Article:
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Bosnia protests: Police release grieving father without charge, ban further rallies

Davor Dragicevic, David's father, lying in place where his son was killed.
Davor Dragicevic, David's father, lying in place where his son was killed.
By Emma Beswick with with Reuters
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Davor Dragicevic, who claims that his 21-year-old son David was captured, tortured and murdered, has said he will continue to lead protests demanding the truth


The father of David Dragicevic, a 21-year-old man who was found dead in a creek in northern Bosnia in March, has been released without charge after being arrested at a protest on Tuesday.

Davor Dragicevic (pictured above lying in the place where his son was killed), a Bosnian Serb, was released from detention on Wednesday and said he would continue to lead protests, defying a police ban.

The grieving father and other protesters were demanding the truth about his son's death. 

Dragicevic's arrest sparked demonstrations in Bosnia’s autonomous Serb Republic in the town of Banja Luka on Wednesday night as police were deployed in riot gear to contain protesters.

David's father claims he was captured, tortured and murdered. The prosecution completed an investigation but no one was charged.

Police in Banja Luka arrested Davor Dragicevic and several other people on Tuesday, including his former wife and opposition politicians, during scuffles with police at a protest.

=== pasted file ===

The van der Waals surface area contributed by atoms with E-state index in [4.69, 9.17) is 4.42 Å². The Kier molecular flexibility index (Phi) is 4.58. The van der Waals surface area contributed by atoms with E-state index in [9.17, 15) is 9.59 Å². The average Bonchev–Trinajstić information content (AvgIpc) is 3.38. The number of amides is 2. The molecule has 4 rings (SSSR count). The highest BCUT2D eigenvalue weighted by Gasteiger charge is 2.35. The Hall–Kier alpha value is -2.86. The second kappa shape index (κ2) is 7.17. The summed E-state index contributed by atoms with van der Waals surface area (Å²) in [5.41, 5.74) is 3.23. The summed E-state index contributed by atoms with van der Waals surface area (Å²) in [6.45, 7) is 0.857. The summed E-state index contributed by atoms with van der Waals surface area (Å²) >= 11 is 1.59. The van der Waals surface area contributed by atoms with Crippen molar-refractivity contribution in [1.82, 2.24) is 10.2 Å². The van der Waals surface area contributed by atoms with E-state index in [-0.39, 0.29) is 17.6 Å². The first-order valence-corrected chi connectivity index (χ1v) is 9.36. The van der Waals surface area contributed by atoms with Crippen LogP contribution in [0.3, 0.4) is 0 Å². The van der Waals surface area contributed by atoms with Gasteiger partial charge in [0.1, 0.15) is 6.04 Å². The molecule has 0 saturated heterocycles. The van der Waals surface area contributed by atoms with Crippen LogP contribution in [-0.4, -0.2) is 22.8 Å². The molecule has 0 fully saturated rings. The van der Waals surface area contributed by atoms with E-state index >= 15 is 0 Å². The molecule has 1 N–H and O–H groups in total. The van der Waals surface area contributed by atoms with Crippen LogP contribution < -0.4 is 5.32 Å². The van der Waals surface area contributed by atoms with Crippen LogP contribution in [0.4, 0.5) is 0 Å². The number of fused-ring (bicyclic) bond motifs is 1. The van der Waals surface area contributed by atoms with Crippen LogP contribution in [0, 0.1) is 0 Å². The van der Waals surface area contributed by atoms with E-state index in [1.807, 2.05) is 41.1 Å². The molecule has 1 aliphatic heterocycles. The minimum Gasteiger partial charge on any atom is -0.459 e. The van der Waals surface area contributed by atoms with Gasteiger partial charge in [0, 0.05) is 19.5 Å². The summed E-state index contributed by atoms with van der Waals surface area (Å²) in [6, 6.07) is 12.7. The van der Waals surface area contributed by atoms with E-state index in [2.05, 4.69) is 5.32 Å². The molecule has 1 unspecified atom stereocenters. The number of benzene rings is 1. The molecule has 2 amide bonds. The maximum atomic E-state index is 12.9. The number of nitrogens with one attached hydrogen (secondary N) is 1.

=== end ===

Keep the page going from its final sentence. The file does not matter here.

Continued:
Dragicevic made threats to the Bosnian Serb interior minister and was detained on after he failed to show up for questioning on the matter.

The “Justice for David” group gained supporters across ethnically-divided Bosnia, growing into a wider movement of citizens fed up with corruption and poor rule of law.

Rallies have become an outlet for anger against the government.

Dragicevic and a regional parliamentary deputy were detained but released after police found no evidence in a raid of the father's house for weapons.

The grieving father vowed protests would continue despite police clearing the town square where his supporters have staged protests for nine months.

"My David will have justice and everybody in this country will have justice," Dragicevic said.

However, Serb Republic Interior Minister Dragan Lukac said that police would prevent any unregistered protest.

"If he attempts to organise an unauthorised gathering, he will ... get into the conflict with police and be sanctioned," Lukac said at a news conference.

Protests in solidarity with Dragicevic were planned later on Wednesday in several towns of Bosnia's Bosniak-Croat Federation, including the capital Sarajevo

The European Union delegation and the office of Bosnia's international peace overseer expressed concerns about the arrests and urged all sides to refrain from violence.

"We have asked the Republika Srpska Ministry of Interior for an immediate explanation of the ongoing arrests of different persons associated with the 'Justice for David' movement," they said in a joint statement.

"We are following the developments closely in Banja Luka and urge everyone to stay calm and refrain from violence."


The association of Bosnia's journalists and the Transparency International corruption watchdog also condemned the arrest, saying they represented "political persecution" by the regime.

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